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Fields Awarded Fellowship to Expand Digital Banjo Museum

A screenshot from The Banjo Project showing an image of an antique banjo
A screen shot from The Banjo Project

The National Endowment for the Humanities awarded Visual and Media Arts Professor Marc Fields a Mellon Fellowship to work on The Banjo Project, a digital repository of information and resources dedicated to the history of the instrument.

The fellowship will allow Fields to develop new content for The Banjo Project: Interactive Narratives from the African Diaspora to the Folk Revival, 1680-1980, viewable at banjo.emerson.edu.

In 2019, The Banjo Project received a $100,000 NEH Digital Projects for Public grant, which allowed Fields and VMA Associate Professor Shaun Clarke, the project’s production manager, to complete the beta prototype of the interactive museum.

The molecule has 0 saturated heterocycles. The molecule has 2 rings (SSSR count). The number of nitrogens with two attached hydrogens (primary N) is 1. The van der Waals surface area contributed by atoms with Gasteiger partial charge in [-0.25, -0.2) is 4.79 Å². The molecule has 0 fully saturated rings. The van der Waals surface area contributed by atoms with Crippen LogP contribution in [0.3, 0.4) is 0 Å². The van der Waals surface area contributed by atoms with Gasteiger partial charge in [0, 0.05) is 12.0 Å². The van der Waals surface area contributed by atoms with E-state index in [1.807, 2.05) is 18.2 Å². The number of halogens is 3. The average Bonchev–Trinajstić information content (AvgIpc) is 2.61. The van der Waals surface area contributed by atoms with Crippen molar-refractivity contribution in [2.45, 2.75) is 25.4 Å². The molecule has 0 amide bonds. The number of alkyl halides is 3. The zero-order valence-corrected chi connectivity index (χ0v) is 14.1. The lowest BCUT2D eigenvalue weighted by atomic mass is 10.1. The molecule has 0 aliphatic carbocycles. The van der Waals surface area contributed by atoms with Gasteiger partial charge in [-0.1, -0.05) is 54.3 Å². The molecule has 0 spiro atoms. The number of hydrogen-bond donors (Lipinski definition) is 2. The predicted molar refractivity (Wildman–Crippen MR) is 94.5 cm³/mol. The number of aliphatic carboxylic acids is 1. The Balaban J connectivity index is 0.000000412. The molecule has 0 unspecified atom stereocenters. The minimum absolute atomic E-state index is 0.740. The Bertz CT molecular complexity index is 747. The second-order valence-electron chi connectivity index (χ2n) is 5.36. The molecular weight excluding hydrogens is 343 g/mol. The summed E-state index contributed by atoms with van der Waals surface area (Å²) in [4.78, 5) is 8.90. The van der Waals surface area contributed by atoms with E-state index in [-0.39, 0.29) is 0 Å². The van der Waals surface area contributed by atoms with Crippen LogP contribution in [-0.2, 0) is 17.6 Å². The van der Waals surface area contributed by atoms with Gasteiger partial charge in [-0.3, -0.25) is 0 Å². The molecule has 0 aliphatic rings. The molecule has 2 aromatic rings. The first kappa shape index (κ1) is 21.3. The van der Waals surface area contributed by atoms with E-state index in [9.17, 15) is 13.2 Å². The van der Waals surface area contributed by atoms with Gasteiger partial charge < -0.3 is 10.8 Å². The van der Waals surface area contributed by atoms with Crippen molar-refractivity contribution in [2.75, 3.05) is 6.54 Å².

Fields and Clarke created The Banjo Project, in part, from material left on the cutting room floor of Fields’ 2011 documentary, Give Me the Banjo.

In a 2018 interview about the project, Fields called the banjo, which had its roots in America as an instrument played primarily by enslaved Africans, but was gradually co-opted by white performers before making its way back into musical genres across cultures, “a very good vehicle for exploring the most redemptive and corrosive elements in American culture.

“I came across the banjo as something that was kind of quintessentially American. Quintessential, because it embodies both the good and the bad as far as American culture goes.”

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